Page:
WEANING AND SUPPLEMENTARY FOODS
Weaning is the process of gradually introducing foods other than breast
milk in the child's feeding schedule. The foods that are introduced in addition
to breast milk are called supplementary foods. Introducing supplementary foods
not only ensures the fulfillment of nutrient needs of the infant (which cannot
be met by breast milk alone after 6 months) but also introduces the child
gradually to the family eating pattern.
nutrient density of the weaning foods should be 0.25k.cal to 0.4k.cal/g. Hence
calorie dense foods should be given. Weaning food should provide atleast 10
percent of energy as protein.
Types of supplementary foods
I. Liquid supplements
Initially milk can be given diluted with water in the ratio of 3:1, then
the amount of water can be gradually reduced so that the infant consumes
undiluted milk within a few weeks.
2. Fruit juices:
Fresh juices of tomato, grapes, oranges and sweet lime can be given.
When this is introduced between 4-6 months a teaspoon of it can be diluted with
little water and given. Gradually the quantity can be increased and undiluted
juices (85ml of orange juice) can be given.
Soups of green leafy vegetables can be given. The leafy vegetable is
washed well with water and prepared in the form of soup by boiling it with a
minimal amount of water and a little salt and onion. First the soups may be
strained and later on unstrained soups can be given.
II. Semi solid supplements
Semi solid supplements may be given at 5 - 6
months. The first solid food commonly offered is a cereal or a starchy
vegetable like potato, well cooked and mashed. In case of cereals small
quantities of milk and sugar are added. Calorie dense foods can be prepared by
using malted wheat or ragi.
Cooked mashed vegetables like potatoes, carrots, green leafy vegetables
can be introduced starting with small quantities, which supply vitamins and add
colour to the diet.
should be mashed and steamed except for banana until one year after which
fruits can only be stewed.
Yolk of egg can be given at 6-7 months. Half a teaspoon of yolk can be
started with and if tolerated, gradually increased to one yolk. Yolk can also
be introduced as soft custard. Egg white because of its allergic manifestation
is given only after 10 months. Thereafter whole egg can be given as poached or
Ground and cooked meat, boiled fish may be given with little flavouring
Pulses well cooked along with the cereals as kichidi or pongal can be
given or can be made into porridge. Pulse and meat preparations can be given on
alternate days, so that the baby receives each of them 3 or 4 times a week.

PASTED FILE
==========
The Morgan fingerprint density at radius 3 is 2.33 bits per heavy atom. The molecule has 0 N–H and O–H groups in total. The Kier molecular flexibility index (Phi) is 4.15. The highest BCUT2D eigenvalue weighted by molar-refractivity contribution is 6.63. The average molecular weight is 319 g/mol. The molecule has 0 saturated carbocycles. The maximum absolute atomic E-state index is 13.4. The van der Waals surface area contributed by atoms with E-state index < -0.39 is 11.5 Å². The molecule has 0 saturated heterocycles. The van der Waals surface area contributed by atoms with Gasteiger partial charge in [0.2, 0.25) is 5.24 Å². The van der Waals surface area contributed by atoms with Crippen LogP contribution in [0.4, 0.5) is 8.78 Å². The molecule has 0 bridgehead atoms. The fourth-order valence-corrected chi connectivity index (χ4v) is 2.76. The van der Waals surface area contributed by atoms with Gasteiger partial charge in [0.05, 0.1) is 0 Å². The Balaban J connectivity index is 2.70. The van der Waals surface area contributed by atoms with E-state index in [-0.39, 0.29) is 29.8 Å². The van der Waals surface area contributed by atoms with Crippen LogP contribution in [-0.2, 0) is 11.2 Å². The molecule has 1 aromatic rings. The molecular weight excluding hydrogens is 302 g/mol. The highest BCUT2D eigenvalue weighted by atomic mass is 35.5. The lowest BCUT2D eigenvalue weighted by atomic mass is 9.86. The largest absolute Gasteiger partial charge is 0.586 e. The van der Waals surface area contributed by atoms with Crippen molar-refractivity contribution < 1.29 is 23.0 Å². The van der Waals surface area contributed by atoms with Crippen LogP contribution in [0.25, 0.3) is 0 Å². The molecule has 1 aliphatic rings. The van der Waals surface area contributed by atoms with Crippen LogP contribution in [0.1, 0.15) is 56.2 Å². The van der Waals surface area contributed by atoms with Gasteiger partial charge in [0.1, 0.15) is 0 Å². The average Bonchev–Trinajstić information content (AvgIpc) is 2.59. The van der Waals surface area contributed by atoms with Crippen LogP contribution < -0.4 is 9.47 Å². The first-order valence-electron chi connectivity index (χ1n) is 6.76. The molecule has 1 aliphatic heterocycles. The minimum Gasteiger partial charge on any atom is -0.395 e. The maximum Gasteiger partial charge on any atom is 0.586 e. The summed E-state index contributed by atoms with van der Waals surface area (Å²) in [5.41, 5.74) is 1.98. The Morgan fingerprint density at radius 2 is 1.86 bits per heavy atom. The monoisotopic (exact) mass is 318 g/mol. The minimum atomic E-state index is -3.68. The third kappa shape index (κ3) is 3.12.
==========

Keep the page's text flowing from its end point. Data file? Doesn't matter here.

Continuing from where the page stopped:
III. Solid supplements
When the baby starts cutting teeth solid supplements are given. Cooked
cereals, pulses and vegetables can be given. Solids like idli, chappathi, rice
and dhal can be given after the child gets used to semisolids. Meat may be
minced fine instead of ground.
Vegetables chopped and boiled, leafy vegetables, soft and boiled raw
carrots and fruit segments without skin and seeds can be given. When fed with
solid supplements, plenty of water should be given to the child. Small amount
of boiled, cooled water has to be given 2 to 3 times a day and more often
during hot weather.
below. presents the quantity of different foods to be included in the diet of
6-12 months old infant. Care should be taken in preparing the foods in a
special way according to the age of the infant.
Diet for Infants (6-12 months)
S.No. Food groups
Cereals and millets : 45
Pulses : 15
Milk (ml) : 500*
Roots and tubers : 50
Green leafy vegetables : 25
Other vegetables : 25
Fruits : 100
Sugar : 25
Fats/oils (visible) : 10
* Quantity indicates milk apart from breast milk. For breast fed infants
200 ml is required.
Source : Dietary Guidelines for Indians - A manual,
of Nutrition, ICMR, Hyderabad, India, 1999.
Points to be considered in Weaning
Only one food should be introduced at a time.
Small quantities of food should be given at the
beginning and the amount gradually increased as he develops a liking for it.
The child should never be fed by force. If the
child shows dislike for a particular food, it should be removed from the diet
and tried again after a week or two. If the dislike persists the food can be
replaced by a substitute.
Food given should not be spicy. Fried foods
should also be avoided.
Variety in child's diet is important to make it
more appealing. As soon as the baby accepts a particular food well the next one
may be started so that in time he / she learns to accept a good variety of
foods. As the child grows the colour, flavour, texture and shape of food should
be given special consideration so as to attract the child's attention.
To inculcate good eating habits and to encourage the child to eat all
types of food, the parents should not show any personal dislike towards any
Low cost weaning foods
Several low cost weaning foods have been developed by the Institutes
like Central Food Technology Research Institute (CFTRI), Mysore, National
Institute of Nutrition (NIN) Hyderabad, Avinashilingam Deemed university (ADU),
Coimbatore and Gandhigram Rural Institute. Indian multi purpose food, malt
food, Balahar, Kuzhandhai Amudhu, win feed are a few of them. They are very
nutritious and can be easily prepared at home. Table 3.5 gives a list of low
cost supplementary foods with their composition.